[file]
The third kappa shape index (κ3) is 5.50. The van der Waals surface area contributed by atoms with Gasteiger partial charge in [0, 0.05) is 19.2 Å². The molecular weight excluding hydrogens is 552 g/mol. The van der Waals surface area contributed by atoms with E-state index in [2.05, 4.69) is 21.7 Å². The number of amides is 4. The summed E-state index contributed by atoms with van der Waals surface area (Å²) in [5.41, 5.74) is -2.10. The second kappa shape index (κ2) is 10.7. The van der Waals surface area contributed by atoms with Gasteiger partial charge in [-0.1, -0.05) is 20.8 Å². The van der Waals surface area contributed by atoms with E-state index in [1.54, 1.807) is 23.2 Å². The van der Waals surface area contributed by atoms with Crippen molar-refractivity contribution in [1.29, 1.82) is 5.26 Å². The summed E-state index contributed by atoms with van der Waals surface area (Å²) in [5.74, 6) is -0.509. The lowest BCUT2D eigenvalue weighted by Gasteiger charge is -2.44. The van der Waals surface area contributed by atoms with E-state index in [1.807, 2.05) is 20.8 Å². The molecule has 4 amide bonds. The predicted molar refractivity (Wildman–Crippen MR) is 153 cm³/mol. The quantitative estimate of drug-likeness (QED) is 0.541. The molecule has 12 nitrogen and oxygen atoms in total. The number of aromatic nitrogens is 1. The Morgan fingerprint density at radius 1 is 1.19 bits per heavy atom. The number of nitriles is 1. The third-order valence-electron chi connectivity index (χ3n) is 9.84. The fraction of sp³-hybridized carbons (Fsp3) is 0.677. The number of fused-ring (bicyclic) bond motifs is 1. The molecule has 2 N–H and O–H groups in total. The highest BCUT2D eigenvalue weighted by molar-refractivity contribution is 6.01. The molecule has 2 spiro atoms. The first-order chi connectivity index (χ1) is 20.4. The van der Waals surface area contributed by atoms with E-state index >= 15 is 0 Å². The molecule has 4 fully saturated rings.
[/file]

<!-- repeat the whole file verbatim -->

The third kappa shape index (κ3) is 5.50. The van der Waals surface area contributed by atoms with Gasteiger partial charge in [0, 0.05) is 19.2 Å². The molecular weight excluding hydrogens is 552 g/mol. The van der Waals surface area contributed by atoms with E-state index in [2.05, 4.69) is 21.7 Å². The number of amides is 4. The summed E-state index contributed by atoms with van der Waals surface area (Å²) in [5.41, 5.74) is -2.10. The second kappa shape index (κ2) is 10.7. The van der Waals surface area contributed by atoms with Gasteiger partial charge in [-0.1, -0.05) is 20.8 Å². The van der Waals surface area contributed by atoms with E-state index in [1.54, 1.807) is 23.2 Å². The van der Waals surface area contributed by atoms with Crippen molar-refractivity contribution in [1.29, 1.82) is 5.26 Å². The summed E-state index contributed by atoms with van der Waals surface area (Å²) in [5.74, 6) is -0.509. The lowest BCUT2D eigenvalue weighted by Gasteiger charge is -2.44. The van der Waals surface area contributed by atoms with E-state index in [1.807, 2.05) is 20.8 Å². The molecule has 4 amide bonds. The predicted molar refractivity (Wildman–Crippen MR) is 153 cm³/mol. The quantitative estimate of drug-likeness (QED) is 0.541. The molecule has 12 nitrogen and oxygen atoms in total. The number of aromatic nitrogens is 1. The Morgan fingerprint density at radius 1 is 1.19 bits per heavy atom. The number of nitriles is 1. The third-order valence-electron chi connectivity index (χ3n) is 9.84. The fraction of sp³-hybridized carbons (Fsp3) is 0.677. The number of fused-ring (bicyclic) bond motifs is 1. The molecule has 2 N–H and O–H groups in total. The highest BCUT2D eigenvalue weighted by molar-refractivity contribution is 6.01. The molecule has 2 spiro atoms. The first-order chi connectivity index (χ1) is 20.4. The van der Waals surface area contributed by atoms with E-state index >= 15 is 0 Å². The molecule has 4 fully saturated rings.